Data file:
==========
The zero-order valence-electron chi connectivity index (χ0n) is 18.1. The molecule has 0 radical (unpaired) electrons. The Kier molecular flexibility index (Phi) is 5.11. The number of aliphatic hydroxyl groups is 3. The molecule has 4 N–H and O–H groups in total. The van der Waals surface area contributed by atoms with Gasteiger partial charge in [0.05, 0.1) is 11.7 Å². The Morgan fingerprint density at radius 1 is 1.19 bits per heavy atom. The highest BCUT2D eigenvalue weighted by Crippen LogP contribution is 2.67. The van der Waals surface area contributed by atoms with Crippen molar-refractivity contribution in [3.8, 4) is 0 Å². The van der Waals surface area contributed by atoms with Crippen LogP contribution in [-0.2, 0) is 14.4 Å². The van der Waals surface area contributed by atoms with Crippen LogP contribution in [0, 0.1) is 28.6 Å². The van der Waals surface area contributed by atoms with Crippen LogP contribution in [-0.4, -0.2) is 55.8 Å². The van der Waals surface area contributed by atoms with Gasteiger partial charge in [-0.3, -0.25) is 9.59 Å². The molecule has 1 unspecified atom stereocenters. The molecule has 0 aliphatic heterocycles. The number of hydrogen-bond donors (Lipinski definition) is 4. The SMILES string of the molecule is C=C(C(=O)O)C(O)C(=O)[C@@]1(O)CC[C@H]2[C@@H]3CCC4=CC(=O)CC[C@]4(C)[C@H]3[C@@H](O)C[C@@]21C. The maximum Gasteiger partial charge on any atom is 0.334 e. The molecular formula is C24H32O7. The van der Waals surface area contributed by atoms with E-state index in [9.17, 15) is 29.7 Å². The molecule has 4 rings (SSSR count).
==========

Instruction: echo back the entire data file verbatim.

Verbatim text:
The zero-order valence-electron chi connectivity index (χ0n) is 18.1. The molecule has 0 radical (unpaired) electrons. The Kier molecular flexibility index (Phi) is 5.11. The number of aliphatic hydroxyl groups is 3. The molecule has 4 N–H and O–H groups in total. The van der Waals surface area contributed by atoms with Gasteiger partial charge in [0.05, 0.1) is 11.7 Å². The Morgan fingerprint density at radius 1 is 1.19 bits per heavy atom. The highest BCUT2D eigenvalue weighted by Crippen LogP contribution is 2.67. The van der Waals surface area contributed by atoms with Crippen molar-refractivity contribution in [3.8, 4) is 0 Å². The van der Waals surface area contributed by atoms with Crippen LogP contribution in [-0.2, 0) is 14.4 Å². The van der Waals surface area contributed by atoms with Crippen LogP contribution in [0, 0.1) is 28.6 Å². The van der Waals surface area contributed by atoms with Crippen LogP contribution in [-0.4, -0.2) is 55.8 Å². The van der Waals surface area contributed by atoms with Gasteiger partial charge in [-0.3, -0.25) is 9.59 Å². The molecule has 1 unspecified atom stereocenters. The molecule has 0 aliphatic heterocycles. The number of hydrogen-bond donors (Lipinski definition) is 4. The SMILES string of the molecule is C=C(C(=O)O)C(O)C(=O)[C@@]1(O)CC[C@H]2[C@@H]3CCC4=CC(=O)CC[C@]4(C)[C@H]3[C@@H](O)C[C@@]21C. The maximum Gasteiger partial charge on any atom is 0.334 e. The molecular formula is C24H32O7. The van der Waals surface area contributed by atoms with E-state index in [9.17, 15) is 29.7 Å². The molecule has 4 rings (SSSR count).